PAINTSVILLE – Big Sandy Community and Technical College (BSCTC) and the Paintsville/Johnson County Chamber of Commerce held a ribbon cutting for the Interapt TechHire Eastern Kentucky (TEKY) program on Monday on the Mayo campus of BSCTC.
“This is a historic day in the life of Big Sandy Community and Technical College, our Mayo Campus, Eastern Kentucky, Paintsville, and Johnson County,” said Dr. Devin Stephenson, president of Big Sandy Community and Technical College. “We are here to officially launch what started as an idea and has become the reality and the personification of regional transformation. What we are experiencing is the perfect example of a public-private partnership put into action and effectively working for our citizens. Our college, now the largest driver of higher education and workforce training in Eastern Kentucky, is proud to be just one piece of this amazing partnership that is changing lives.”
The Mayo campus opened in 1938 as one of the first technical and vocational schools in the nation. It helped fuel revolution of America’s economy, from coal, oil and natural gas, as well as other important skilled trades.
“Paintsville, in the past some have promised you a medical school, a pharmacy school, and who knows what, but I am here today to tell you that this institution – that has been with you on this same site for over 78 years and promised to bring you revitalization and transformation – has delivered, and this is just the beginning,” said Dr. Stephenson. “Soon we will announce the beginning of business incubation in Johnson County on our campuses, along with an initiative to assist young entrepreneurs launch their dreams of business ownership.”
TEKY is a public/private partnership designed to help further the growth of a technology ecosystem in Eastern Kentucky that will put the region’s workers on a fast track to becoming computer coders or other middle- to high-skill tech professionals.
Earlier this month, 50 interns, many of whom were dislocated workers from coal and/or supporting industries, started an intensive 33-week training program. Those who complete the training and assessments will be offered employment with Interapt’s Eastern Kentucky division.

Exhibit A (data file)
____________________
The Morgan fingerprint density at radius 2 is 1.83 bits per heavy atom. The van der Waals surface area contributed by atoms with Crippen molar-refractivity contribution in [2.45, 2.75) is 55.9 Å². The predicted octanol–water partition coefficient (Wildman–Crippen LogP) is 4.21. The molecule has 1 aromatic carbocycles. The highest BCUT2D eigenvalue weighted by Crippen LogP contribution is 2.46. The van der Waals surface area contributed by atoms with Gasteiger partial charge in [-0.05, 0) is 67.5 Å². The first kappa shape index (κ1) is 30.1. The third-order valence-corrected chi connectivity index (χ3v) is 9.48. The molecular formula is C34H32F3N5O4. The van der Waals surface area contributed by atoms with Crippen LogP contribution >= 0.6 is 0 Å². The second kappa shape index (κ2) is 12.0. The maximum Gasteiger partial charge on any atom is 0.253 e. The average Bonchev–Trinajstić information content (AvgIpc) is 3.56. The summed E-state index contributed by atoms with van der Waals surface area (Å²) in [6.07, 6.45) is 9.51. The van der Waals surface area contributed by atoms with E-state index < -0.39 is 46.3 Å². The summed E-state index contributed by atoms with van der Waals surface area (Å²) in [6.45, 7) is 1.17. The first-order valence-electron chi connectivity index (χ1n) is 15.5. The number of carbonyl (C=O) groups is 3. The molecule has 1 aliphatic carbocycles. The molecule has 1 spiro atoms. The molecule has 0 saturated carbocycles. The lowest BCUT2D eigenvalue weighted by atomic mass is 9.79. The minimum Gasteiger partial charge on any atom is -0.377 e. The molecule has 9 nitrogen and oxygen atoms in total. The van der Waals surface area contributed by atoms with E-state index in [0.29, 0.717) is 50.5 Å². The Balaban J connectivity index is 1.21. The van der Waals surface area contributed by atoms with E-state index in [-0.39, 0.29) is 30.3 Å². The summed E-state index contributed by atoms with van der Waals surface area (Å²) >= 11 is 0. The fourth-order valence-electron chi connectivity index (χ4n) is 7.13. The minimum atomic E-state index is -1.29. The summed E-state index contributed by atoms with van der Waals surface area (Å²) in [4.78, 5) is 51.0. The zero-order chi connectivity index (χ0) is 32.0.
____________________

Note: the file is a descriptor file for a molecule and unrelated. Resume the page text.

“The same workforce that drove the coal economy over the past 100 years can now drive the information economy for the next 100 years,” said Ankur Gopal, founder and CEO of Interapt. “This is a monumental moment. I’m excited about what we have here. Eleven months ago, we started this technology workforce and the people of eastern Kentucky are up to the challenge.”
The Eastern Kentucky Concentrated Employment Program, Inc. (EKCEP), the regional workforce investment board serving 23 counties in Eastern Kentucky, received $2.75 million in an Appalachian Regional Commission Power Grant to sustain the TEKY program for three years with 200 participants (four 50-member cohorts).
“We have 50 interns partnering with us. They are hoping to be able to do what people in this region have not done before,” said Jeff Whitehead, executive director of EKCEP. “They are pioneering a new course for Eastern Kentucky and they have a group of partners supporting them with a unified vision.”
TEKY is an employer-led initiative that leads to jobs. More than 850 Eastern Kentuckians applied for the first cohort of participants.
Following the ribbon cutting, BSCTC unveiled new signage on the building housing the TEKY program.
“This signage shows that it’s a new day and new way to be employed in Eastern Kentucky,” said Dr. Stephenson. “This is the start of a sweeping transformation that will impact generations to come.”
For more information on Interapt’s TEKY program, visit interapt.com.